> I don't think anyone here is asking for men and women to directly compete.

What do you mean by "men" and "women"? People definitely are asking for biological men to compete against biological women - that's the entire controversy. If you mean people who identify as women vs. people who identify as men, then that's irrelevant to the issue.

> Beyond that, do we even know of any cases where trans women have actually taken over a sport, consistently winning every contest against their cis counterparts?

Fallon Fox comes close, losing only one of six matches.

> You give trans women two choices: compete in a men's league as a disadvantage, or compete in a women's league at a disadvantage. Do you actually think that trans women are so physically superior to cis women that we need to take this precaution?

Why would trans women be at a disadvantage in a women's league? And yes, I do think trans women are on average physically superior with regard to most sports. Admittedly, my evidence for this is anecdotal.

> The truth is that most trans althletes, especially those in high school, aren't going to become Olympic medalists. They're there to have fun, get some excercise, whatever

This part of your argument works just as against your point as for it. If the competition doesn't matter and it's just about fun and exercise, then what's wrong with trans women competing against men?

> and they don't want to feel shitty and dysphoric the whole time.

This is a valid concern, but it's something we have to weigh against the interests of the other players.

> Just as with the original formation of women's leagues, keeping trans women in men's leagues is not about fairness at all, it's about keeping people in line.

This is an argument from bad faith. If you're convinced that the other side has a hidden agenda before you've even addressed its arguments, then how is the discussion supposed to continue?
  
I think there's only two options that are logically consistent:

1 - Divide athletes by sex.
2 - Divide athletes by weight.

Sex-division requires two divisions, weight-divisions require a good six or seven divisions. Which would mean the Olympic and Commonwealth games would go on forever, and oh God no they're long enough.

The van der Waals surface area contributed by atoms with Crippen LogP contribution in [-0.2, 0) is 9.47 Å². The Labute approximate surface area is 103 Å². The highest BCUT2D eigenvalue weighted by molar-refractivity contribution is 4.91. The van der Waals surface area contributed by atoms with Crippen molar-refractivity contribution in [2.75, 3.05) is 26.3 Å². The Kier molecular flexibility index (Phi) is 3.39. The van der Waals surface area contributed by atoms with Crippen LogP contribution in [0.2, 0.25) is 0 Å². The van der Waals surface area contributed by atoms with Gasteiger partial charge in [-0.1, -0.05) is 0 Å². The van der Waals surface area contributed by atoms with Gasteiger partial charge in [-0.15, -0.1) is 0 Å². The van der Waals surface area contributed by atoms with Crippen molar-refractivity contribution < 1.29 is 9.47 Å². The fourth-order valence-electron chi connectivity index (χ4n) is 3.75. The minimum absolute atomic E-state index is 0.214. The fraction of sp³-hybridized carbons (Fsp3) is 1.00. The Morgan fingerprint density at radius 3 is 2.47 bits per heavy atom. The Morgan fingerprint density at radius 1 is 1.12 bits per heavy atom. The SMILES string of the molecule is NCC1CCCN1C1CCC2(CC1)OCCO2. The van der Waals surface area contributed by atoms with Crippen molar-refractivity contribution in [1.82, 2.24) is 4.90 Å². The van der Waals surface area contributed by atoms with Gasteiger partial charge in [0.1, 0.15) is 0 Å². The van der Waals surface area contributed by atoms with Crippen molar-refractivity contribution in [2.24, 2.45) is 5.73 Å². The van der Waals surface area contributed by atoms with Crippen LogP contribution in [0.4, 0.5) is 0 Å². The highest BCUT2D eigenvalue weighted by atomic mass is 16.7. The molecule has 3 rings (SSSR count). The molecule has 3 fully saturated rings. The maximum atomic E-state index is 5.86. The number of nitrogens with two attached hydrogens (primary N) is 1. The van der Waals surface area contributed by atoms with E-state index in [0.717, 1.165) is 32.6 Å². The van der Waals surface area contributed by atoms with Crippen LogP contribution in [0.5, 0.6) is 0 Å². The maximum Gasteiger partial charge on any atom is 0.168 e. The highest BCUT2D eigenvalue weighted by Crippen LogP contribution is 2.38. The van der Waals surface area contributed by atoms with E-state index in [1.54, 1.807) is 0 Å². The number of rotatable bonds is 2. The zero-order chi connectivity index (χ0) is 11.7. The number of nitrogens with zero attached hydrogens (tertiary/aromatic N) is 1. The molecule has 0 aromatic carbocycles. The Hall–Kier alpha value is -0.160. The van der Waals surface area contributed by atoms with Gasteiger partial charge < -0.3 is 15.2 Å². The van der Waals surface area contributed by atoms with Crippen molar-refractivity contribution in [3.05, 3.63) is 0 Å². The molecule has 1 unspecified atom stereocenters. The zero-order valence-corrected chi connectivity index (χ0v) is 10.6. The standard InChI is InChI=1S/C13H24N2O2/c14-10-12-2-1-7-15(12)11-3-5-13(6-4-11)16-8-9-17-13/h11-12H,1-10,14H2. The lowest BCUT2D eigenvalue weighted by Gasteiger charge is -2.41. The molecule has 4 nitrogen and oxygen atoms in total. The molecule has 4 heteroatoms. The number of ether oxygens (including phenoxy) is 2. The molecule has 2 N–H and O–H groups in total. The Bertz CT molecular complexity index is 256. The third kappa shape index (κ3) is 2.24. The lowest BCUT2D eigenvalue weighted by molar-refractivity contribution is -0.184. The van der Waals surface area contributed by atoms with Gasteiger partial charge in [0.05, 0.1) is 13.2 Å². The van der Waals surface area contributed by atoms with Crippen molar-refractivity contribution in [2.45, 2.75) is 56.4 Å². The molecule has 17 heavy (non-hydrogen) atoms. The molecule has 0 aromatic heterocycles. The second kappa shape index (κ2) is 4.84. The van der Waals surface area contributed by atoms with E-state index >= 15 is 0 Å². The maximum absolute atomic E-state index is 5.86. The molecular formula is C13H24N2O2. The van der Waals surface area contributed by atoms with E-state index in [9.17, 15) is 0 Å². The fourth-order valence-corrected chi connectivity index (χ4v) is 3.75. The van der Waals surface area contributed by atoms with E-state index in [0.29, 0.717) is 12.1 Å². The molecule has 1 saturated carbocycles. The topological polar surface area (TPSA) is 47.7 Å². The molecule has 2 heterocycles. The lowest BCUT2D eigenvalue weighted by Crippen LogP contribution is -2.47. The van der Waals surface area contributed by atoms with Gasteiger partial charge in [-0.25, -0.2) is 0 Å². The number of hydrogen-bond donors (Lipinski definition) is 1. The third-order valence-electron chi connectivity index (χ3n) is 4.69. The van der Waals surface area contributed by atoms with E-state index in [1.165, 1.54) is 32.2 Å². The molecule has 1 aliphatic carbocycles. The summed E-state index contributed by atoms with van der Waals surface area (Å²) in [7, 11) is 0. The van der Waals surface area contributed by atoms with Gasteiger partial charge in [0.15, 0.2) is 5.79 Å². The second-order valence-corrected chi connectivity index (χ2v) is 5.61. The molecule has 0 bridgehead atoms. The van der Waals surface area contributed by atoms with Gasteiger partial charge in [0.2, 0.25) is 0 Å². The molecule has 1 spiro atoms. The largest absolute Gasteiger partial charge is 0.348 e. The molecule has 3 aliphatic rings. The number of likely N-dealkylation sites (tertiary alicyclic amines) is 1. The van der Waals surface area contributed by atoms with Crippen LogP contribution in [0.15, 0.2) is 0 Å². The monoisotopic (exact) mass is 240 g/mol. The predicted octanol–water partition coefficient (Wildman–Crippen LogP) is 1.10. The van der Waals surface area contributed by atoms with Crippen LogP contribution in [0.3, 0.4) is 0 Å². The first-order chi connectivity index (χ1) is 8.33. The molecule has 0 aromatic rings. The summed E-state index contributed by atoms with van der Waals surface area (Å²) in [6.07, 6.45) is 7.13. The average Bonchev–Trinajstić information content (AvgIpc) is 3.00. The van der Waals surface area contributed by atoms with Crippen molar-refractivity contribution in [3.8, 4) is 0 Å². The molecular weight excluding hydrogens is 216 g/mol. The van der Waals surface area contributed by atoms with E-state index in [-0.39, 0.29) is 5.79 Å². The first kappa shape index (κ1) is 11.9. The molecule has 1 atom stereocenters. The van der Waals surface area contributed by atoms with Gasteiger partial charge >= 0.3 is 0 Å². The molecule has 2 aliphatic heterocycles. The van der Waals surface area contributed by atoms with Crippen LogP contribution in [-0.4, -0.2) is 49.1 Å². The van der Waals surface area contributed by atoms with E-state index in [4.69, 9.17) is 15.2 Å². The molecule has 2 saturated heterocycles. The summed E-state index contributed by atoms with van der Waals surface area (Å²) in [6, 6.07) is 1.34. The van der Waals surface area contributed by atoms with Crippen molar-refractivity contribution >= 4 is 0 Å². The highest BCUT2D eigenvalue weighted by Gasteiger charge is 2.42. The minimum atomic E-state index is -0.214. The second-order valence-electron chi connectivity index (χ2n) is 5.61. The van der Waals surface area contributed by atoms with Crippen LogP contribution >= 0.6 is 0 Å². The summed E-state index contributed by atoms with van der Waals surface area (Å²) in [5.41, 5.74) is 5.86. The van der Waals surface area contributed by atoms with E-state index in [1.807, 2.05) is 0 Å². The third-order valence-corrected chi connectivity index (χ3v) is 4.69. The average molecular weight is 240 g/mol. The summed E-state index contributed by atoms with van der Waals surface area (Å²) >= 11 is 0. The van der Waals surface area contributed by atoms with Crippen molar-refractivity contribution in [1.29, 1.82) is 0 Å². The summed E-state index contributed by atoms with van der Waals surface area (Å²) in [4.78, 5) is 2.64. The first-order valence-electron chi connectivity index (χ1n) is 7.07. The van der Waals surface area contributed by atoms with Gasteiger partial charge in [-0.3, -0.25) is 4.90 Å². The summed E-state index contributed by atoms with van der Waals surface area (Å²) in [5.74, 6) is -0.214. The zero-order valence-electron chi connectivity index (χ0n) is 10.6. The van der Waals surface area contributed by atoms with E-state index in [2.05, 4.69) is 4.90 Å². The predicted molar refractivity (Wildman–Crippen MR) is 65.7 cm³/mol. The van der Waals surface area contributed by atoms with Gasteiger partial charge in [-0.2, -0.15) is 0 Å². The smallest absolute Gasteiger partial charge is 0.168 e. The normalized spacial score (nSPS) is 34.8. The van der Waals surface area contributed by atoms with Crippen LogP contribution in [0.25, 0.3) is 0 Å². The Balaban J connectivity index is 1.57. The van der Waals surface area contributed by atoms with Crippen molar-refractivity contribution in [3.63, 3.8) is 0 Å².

But there are already some sports that are divided by both, like there's men's and women's boxing that is then further divided into weight-class. If it's divided by weight-class already, then ditch the sex-division and let males and females of the same weight have at each other, then it doesn't matter if they're cisgender or transgender.
  
THREAD NECROING!

Y'all are approaching this the wrong way. Hydrogen has say some things that don't hold water, (like citing bone density as being permanent or making any difference in most sports) and nobody said a word, Coldfrost claiming that anything about the human body is less than ephemeral is kinda funny, and measuring based on hormones as scareddear suggests is actively being considered to the detriment of cis women.

You cite Fallon Fox, who admittedly is an anomaly... but she's not alone, nor is the fact that she is transgender specifically relevant. See Caster Semenya, a cisgender female sprinter who has extraordinarily high testosterone and holds multiple world records, a rule change in the sport requires that she either take antiandrogenic medications to lower her T or be barred from competing... so it's not just trans women.

The bone density claim fails apart two years into HRT, and depending on your source that's also post-op. the body proportions are more or less fixed after the mid twenties, but musculoskeletal features change in response to hormone levels.